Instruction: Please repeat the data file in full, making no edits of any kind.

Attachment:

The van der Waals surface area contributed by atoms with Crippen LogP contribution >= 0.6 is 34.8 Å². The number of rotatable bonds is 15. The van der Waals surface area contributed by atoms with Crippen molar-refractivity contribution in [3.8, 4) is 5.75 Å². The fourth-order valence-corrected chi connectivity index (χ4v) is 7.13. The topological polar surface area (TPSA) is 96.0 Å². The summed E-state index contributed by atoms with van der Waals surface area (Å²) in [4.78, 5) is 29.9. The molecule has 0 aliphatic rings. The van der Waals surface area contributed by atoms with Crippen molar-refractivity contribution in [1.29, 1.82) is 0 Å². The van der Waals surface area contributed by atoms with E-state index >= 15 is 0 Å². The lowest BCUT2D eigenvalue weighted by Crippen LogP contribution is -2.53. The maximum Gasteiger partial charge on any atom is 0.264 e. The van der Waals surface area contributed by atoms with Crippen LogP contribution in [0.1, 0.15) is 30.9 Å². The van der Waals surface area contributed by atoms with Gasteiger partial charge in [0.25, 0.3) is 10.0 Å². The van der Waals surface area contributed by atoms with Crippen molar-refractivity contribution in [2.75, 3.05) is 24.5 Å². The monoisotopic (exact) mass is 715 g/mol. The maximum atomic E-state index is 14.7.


The van der Waals surface area contributed by atoms with Crippen LogP contribution >= 0.6 is 34.8 Å². The number of rotatable bonds is 15. The van der Waals surface area contributed by atoms with Crippen molar-refractivity contribution in [3.8, 4) is 5.75 Å². The fourth-order valence-corrected chi connectivity index (χ4v) is 7.13. The topological polar surface area (TPSA) is 96.0 Å². The summed E-state index contributed by atoms with van der Waals surface area (Å²) in [4.78, 5) is 29.9. The molecule has 0 aliphatic rings. The van der Waals surface area contributed by atoms with Crippen molar-refractivity contribution in [1.29, 1.82) is 0 Å². The van der Waals surface area contributed by atoms with E-state index >= 15 is 0 Å². The lowest BCUT2D eigenvalue weighted by Crippen LogP contribution is -2.53. The maximum Gasteiger partial charge on any atom is 0.264 e. The van der Waals surface area contributed by atoms with Crippen LogP contribution in [0.1, 0.15) is 30.9 Å². The van der Waals surface area contributed by atoms with Gasteiger partial charge in [0.25, 0.3) is 10.0 Å². The van der Waals surface area contributed by atoms with Crippen molar-refractivity contribution in [2.75, 3.05) is 24.5 Å². The monoisotopic (exact) mass is 715 g/mol. The maximum atomic E-state index is 14.7.